• Publication Date: 03-2012
  • Content Type: Policy Brief
  • Institution: Atlantic Council
  • Abstract: How will the US economy evolve over the next twenty years and what might be the impact of various US economic scenarios on the global system? Will the United States have a Japan-like decade or two of anemic growth? If so, would this lead the United States to reduce its foreign involvement and commitments, become more protectionist, and focus on its internal problems? Or will the United States solve its fiscal and debt problems, reinvigorate growth and innovation, and return to sustainable economic growth? Would this underpin a renewed commitment to active US global leadership in mobilizing international cooperation to manage security, economic growth, and global challenges?
  • Topic: Foreign Policy, Debt, Economics, International Trade and Finance, Hegemony
  • Political Geography: United States, North America
  • Author: Barry Pavel, Jeffrey Lightfoot
  • Publication Date: 03-2012
  • Content Type: Policy Brief
  • Institution: Atlantic Council
  • Abstract: The "tough love" farewell speech of former US Secretary of Defense Robert Gates last June was more than a major policy speech on the state of NATO. His remarks were also highly symbolic, coming from a legendary Cold Warrior whose forty-year career had been oriented around the transatlantic relationship. Secretary Gates used his final appearance at the bully pulpit not only to warn Europeans that declining defense budgets risked undermining the credibility of the Alliance among US policymakers, but also that a new wave of American decision-makers would not necessarily share his generation's knowledge of, concern for, or sentimental attachment to the transatlantic alliance.
  • Topic: Defense Policy, NATO, International Cooperation, International Security
  • Political Geography: United States, America, Europe, Middle East, North America
  • Author: Jason Healey
  • Publication Date: 04-2012
  • Content Type: Policy Brief
  • Institution: Atlantic Council
  • Abstract: Over the course of 2011, the United States government released a coordinated set of policies that represents the most energetic cyber statecraft in nearly a decade.
  • Topic: Security, Defense Policy, Science and Technology
  • Political Geography: United States, North America
  • Author: Kori Schake, Lord Robertson, Franklin C. Miller
  • Publication Date: 05-2012
  • Content Type: Policy Brief
  • Institution: Atlantic Council
  • Abstract: Slightly over two years ago, NATO was embroiled in an internal controversy of its own creation which bore within it the seeds of a deep crisis within the Alliance. Several governments, impelled by a heady mix of domestic politics and a newly fashionable interest in nuclear disarmament among certain elites, actively sought the removal of US nuclear weapons from the European portion of the Alliance. In doing so, they raised serious questions about their adherence to the central core of the Alliance: the Article 5 guarantee.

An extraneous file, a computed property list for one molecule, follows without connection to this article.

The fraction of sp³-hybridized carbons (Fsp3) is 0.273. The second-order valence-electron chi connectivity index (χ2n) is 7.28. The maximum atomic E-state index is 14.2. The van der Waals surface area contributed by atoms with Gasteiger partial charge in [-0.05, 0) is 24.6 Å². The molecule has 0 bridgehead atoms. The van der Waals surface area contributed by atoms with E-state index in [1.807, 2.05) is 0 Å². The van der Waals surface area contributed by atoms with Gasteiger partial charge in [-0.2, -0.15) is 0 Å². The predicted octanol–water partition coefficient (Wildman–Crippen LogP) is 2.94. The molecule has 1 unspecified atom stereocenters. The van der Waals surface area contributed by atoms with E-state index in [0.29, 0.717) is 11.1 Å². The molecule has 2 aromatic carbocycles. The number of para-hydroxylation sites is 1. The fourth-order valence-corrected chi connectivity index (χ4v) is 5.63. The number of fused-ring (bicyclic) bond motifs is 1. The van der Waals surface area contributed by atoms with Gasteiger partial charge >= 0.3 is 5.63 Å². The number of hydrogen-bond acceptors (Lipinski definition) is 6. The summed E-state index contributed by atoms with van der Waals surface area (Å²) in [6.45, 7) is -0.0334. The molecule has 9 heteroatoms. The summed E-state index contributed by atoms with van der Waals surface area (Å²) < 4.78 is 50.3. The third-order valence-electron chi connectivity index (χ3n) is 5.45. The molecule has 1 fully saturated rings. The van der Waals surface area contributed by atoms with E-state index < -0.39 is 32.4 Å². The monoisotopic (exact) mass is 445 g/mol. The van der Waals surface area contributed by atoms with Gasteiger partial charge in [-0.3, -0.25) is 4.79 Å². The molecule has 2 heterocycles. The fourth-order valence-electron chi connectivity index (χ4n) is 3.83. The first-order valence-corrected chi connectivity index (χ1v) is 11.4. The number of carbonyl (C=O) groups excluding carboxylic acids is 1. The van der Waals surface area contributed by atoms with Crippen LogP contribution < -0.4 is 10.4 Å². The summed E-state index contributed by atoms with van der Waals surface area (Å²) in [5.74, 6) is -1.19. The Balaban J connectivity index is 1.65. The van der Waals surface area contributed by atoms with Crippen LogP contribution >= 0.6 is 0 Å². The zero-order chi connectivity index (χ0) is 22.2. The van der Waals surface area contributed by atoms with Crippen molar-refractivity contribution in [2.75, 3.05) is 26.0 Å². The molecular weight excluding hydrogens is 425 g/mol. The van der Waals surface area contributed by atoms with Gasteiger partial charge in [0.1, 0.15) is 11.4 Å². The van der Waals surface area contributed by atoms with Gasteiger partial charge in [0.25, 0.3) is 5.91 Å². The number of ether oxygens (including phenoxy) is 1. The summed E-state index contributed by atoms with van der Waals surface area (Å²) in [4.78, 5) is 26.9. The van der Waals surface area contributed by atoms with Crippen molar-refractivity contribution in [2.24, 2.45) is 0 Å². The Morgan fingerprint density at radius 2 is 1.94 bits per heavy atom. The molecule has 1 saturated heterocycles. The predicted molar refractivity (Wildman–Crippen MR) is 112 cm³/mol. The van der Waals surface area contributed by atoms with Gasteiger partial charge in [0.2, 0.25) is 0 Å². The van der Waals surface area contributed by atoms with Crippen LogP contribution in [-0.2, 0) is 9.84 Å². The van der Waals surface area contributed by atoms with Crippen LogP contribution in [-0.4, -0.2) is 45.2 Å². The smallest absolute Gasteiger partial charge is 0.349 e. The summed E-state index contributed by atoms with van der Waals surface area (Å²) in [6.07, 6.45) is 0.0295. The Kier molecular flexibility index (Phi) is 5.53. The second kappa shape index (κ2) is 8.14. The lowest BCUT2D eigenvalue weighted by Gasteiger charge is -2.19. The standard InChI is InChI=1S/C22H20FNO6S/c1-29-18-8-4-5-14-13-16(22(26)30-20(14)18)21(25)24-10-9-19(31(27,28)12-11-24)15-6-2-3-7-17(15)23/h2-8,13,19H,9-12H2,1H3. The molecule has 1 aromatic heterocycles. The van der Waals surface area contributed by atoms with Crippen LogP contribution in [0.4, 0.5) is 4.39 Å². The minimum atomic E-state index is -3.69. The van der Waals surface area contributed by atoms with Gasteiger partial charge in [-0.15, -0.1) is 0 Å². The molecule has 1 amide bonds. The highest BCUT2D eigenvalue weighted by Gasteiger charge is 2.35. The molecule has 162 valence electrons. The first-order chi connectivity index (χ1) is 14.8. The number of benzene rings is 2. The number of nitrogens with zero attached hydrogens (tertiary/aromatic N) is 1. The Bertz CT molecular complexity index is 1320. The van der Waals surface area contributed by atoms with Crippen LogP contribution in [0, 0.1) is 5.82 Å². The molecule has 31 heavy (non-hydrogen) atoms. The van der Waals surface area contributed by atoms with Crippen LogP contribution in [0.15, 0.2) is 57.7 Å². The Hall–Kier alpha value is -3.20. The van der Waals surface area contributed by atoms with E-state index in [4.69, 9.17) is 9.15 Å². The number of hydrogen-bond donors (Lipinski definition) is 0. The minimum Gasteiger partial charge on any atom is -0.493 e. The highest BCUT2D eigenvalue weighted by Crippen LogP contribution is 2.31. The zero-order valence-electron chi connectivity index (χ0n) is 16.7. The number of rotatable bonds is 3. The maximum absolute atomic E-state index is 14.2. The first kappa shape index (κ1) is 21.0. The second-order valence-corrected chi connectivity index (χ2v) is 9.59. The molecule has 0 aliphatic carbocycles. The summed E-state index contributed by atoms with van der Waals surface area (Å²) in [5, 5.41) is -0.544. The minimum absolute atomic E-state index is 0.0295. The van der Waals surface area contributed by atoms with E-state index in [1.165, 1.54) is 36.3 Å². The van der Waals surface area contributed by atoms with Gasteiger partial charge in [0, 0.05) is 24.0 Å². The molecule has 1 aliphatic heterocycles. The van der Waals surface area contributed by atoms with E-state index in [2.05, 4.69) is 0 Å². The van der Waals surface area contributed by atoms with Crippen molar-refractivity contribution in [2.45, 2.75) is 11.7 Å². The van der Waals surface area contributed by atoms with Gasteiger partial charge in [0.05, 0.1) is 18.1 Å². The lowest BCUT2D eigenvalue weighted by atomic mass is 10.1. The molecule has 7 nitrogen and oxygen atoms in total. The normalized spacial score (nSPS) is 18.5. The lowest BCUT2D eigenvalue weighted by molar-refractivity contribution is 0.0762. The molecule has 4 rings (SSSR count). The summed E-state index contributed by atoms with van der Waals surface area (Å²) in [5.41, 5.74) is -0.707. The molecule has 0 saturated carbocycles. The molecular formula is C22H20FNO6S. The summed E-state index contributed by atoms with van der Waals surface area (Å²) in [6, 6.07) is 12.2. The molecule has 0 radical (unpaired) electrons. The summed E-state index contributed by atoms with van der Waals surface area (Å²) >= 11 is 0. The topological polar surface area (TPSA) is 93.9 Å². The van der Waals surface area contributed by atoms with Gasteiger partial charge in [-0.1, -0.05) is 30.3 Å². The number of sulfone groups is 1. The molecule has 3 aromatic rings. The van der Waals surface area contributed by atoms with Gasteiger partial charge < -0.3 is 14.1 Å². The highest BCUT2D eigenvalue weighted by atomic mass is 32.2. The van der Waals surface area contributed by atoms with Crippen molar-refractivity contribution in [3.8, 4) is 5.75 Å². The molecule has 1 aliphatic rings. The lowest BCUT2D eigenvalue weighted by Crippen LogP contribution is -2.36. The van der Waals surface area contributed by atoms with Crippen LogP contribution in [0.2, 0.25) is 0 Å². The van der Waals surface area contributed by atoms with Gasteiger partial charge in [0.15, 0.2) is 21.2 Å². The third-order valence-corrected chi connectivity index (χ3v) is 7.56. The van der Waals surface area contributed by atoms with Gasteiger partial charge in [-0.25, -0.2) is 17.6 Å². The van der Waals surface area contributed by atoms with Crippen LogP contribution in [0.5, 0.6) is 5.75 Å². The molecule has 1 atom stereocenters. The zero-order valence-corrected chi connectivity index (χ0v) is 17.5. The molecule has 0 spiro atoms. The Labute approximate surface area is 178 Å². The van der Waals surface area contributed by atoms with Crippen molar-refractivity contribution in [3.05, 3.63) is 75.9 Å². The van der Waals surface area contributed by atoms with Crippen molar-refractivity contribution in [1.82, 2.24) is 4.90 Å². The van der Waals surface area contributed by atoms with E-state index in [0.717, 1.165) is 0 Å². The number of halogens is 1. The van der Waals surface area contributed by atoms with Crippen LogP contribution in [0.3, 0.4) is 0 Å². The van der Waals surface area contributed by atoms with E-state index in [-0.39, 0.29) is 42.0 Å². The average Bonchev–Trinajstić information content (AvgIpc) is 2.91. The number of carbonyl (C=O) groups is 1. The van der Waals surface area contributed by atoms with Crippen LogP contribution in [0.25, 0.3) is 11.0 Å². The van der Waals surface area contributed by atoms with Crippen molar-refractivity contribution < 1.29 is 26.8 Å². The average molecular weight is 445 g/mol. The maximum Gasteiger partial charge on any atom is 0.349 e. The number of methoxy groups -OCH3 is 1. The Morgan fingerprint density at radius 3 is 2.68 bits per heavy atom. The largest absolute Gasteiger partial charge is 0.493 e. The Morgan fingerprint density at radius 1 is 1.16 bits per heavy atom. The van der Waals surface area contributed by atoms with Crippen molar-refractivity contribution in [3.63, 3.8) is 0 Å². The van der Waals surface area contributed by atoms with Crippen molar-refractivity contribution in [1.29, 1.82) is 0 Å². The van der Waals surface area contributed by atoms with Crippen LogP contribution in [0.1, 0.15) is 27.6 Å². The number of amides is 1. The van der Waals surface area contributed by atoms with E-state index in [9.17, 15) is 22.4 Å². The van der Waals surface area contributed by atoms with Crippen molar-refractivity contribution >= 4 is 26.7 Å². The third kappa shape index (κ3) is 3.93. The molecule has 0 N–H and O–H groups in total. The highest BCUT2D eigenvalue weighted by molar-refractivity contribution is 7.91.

• Topic: Security, Foreign Policy, NATO, Nuclear Weapons
  • Political Geography: United States, Europe, North America
  • Author: Henry M. Paulson
  • Publication Date: 07-2012
  • Content Type: Policy Brief
  • Institution: Atlantic Council
  • Abstract: For nearly four decades, there has been a broad consensus among US policy and opinion leaders that China's success will, ultimately, be good for the United States. But this long-standing consensus is now fraying. We need a new consensus, based on an updated framework that reflects the reality that China is no longer a "developing" economy but an increasingly established one.
  • Topic: Development, Economics, International Trade and Finance, Bilateral Relations
  • Political Geography: Asia, North America
  • Author: Walt Slocombe
  • Publication Date: 07-2011
  • Content Type: Policy Brief
  • Institution: Atlantic Council
  • Abstract: What Does the 2010 Strategic Concept Say (and Not Say) About Nuclear Weapons Issues? The Strategic Concept (SC) adopted at the Lisbon Summit in November 2010 includes a number of propositions that define NATO's future nuclear policy which, explicitly or otherwise, serve to highlight the questions that remain to be resolved. Most fundamentally, the SC, having enumerated NATO's "core tasks" as collective defense against attack, management of crises "that have the potential to affect Alliance security," and cooperation with others "to enhance international security," declares that "[d]eterrence, based on an appropriate mix of nuclear and conventional capabilities, remains a core element of our overall strategy."
  • Topic: Defense Policy, Nuclear Weapons, International Security
  • Political Geography: Europe, North America, Lisbon